AUSTIN— Entering freshmen enrolled in the new biomedical sciences degree program at the University of Texas Rio Grande Valley will never have to buy a traditional textbook.
Instead, their course materials will be delivered to them on iPads, which they’ll receive at orientation on Aug. 26. And that’s just the first indication that this degree program will not be business – or in this case – higher education as usual.
BioMed: UTRGV students attend orientation for the biomedical sciences programBioMed: UTRGV students attend orientation for the biomedical sciences programThe biomedical sciences degree marks the official launch of the UT System’s competency-based education initiative, an ambitious and sweeping mission to reimagine and personalize courses to increase student success and access. The degree uses elements of competency-based education.
Competency-based education allows students to advance through courses based on their ability to master knowledge and skills. Students are held to clearly defined and rigorous expectations but can move through a course at a pace that ensures their success. Courses will be delivered in a hybrid format, a combination of online, classroom, laboratory or clinical time.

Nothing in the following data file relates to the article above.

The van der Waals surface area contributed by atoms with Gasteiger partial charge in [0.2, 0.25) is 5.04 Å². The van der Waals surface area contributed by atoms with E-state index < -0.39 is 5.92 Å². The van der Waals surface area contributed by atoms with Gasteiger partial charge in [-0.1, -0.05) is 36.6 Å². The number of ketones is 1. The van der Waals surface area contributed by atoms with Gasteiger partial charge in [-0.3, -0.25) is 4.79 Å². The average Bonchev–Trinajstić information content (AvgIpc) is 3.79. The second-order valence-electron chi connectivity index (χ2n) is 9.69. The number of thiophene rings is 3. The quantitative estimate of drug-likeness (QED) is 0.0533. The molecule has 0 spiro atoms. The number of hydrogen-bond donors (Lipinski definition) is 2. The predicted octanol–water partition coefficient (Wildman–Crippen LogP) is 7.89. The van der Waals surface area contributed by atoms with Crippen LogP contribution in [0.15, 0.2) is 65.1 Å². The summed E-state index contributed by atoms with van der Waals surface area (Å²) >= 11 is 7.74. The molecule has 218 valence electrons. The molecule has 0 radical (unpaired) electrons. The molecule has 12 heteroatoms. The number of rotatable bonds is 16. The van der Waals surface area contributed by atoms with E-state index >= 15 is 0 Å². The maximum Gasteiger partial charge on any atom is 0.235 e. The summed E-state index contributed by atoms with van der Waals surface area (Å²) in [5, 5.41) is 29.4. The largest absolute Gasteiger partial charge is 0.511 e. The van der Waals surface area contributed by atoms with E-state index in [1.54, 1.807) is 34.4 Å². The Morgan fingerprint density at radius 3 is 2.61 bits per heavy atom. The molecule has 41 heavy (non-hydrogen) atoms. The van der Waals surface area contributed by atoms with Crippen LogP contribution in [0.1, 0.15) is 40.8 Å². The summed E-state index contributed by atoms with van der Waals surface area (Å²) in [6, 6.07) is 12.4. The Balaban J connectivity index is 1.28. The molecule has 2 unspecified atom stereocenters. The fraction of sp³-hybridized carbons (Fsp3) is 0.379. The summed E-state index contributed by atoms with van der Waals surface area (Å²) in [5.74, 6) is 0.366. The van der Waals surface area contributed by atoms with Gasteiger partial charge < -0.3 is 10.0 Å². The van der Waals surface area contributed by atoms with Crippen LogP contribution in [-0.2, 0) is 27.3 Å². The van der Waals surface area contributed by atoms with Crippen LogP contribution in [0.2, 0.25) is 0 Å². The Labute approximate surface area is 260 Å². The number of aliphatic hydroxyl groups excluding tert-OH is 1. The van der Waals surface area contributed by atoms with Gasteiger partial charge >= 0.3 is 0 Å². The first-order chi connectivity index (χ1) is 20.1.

The UTRGV biomedical sciences degree program was designed by the UT System’s Institute for Transformational Learning in partnership with UTRGV Department of Health and Biomedical Sciences faculty and is part of a larger initiative to increase the number of physicians in South Texas, who are desperately needed in the region.
Francisco Fernandez, M.D., dean of the new UTRGV College of Medicine, calls the project a groundbreaking initiative in premedical education that’s a game changer for aspiring physicians.
“Using elements of the competency-based approach and student services supporting creativity, determination and drive, UTRGV students are going to be better prepared to take the MCAT, enter medical school and be successful medical school students,” he said. “What this will result in is more qualified doctors coming from the Rio Grande Valley who have the power to transform this community.”
The reconstructed biomedical sciences curriculum features core courses relevant to health professions, including medical humanities, the history of medicine and public health, and health care policy.
“It’s an innovative approach for the biomedical sciences with emphasis in the clinical application of the basic science knowledge,” said Hugo Rodriguez, Ph.D., UTRGV assistant professor of biomedical sciences.
Marni Baker Stein, Ph.D., UT System ITL’s Chief Innovation Officer, said UTRGV faculty worked tirelessly to reimagine this curriculum for a new education delivery model that, if successful, could be adopted by other universities.